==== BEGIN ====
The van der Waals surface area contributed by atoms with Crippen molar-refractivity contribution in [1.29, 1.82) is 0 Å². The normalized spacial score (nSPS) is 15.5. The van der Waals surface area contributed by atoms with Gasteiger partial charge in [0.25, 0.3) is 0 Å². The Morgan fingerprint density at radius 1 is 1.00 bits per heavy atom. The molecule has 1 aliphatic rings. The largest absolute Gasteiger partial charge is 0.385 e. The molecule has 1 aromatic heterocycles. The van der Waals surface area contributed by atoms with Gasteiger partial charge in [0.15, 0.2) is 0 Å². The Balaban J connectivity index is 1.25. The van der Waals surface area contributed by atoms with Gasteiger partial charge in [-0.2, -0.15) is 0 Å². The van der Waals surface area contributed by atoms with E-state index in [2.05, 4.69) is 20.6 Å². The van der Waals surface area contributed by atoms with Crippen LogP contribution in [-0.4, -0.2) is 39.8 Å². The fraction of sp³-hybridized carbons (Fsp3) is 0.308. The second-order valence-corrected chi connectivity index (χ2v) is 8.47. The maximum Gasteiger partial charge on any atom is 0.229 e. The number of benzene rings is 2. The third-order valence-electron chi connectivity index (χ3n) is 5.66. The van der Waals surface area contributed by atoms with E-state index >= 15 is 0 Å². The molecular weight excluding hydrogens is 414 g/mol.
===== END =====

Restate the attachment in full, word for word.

The van der Waals surface area contributed by atoms with Crippen molar-refractivity contribution in [1.29, 1.82) is 0 Å². The normalized spacial score (nSPS) is 15.5. The van der Waals surface area contributed by atoms with Gasteiger partial charge in [0.25, 0.3) is 0 Å². The Morgan fingerprint density at radius 1 is 1.00 bits per heavy atom. The molecule has 1 aliphatic rings. The largest absolute Gasteiger partial charge is 0.385 e. The molecule has 1 aromatic heterocycles. The van der Waals surface area contributed by atoms with Gasteiger partial charge in [0.15, 0.2) is 0 Å². The Balaban J connectivity index is 1.25. The van der Waals surface area contributed by atoms with Gasteiger partial charge in [-0.2, -0.15) is 0 Å². The van der Waals surface area contributed by atoms with E-state index in [2.05, 4.69) is 20.6 Å². The van der Waals surface area contributed by atoms with Crippen LogP contribution in [-0.4, -0.2) is 39.8 Å². The fraction of sp³-hybridized carbons (Fsp3) is 0.308. The second-order valence-corrected chi connectivity index (χ2v) is 8.47. The maximum Gasteiger partial charge on any atom is 0.229 e. The number of benzene rings is 2. The third-order valence-electron chi connectivity index (χ3n) is 5.66. The van der Waals surface area contributed by atoms with E-state index >= 15 is 0 Å². The molecular weight excluding hydrogens is 414 g/mol.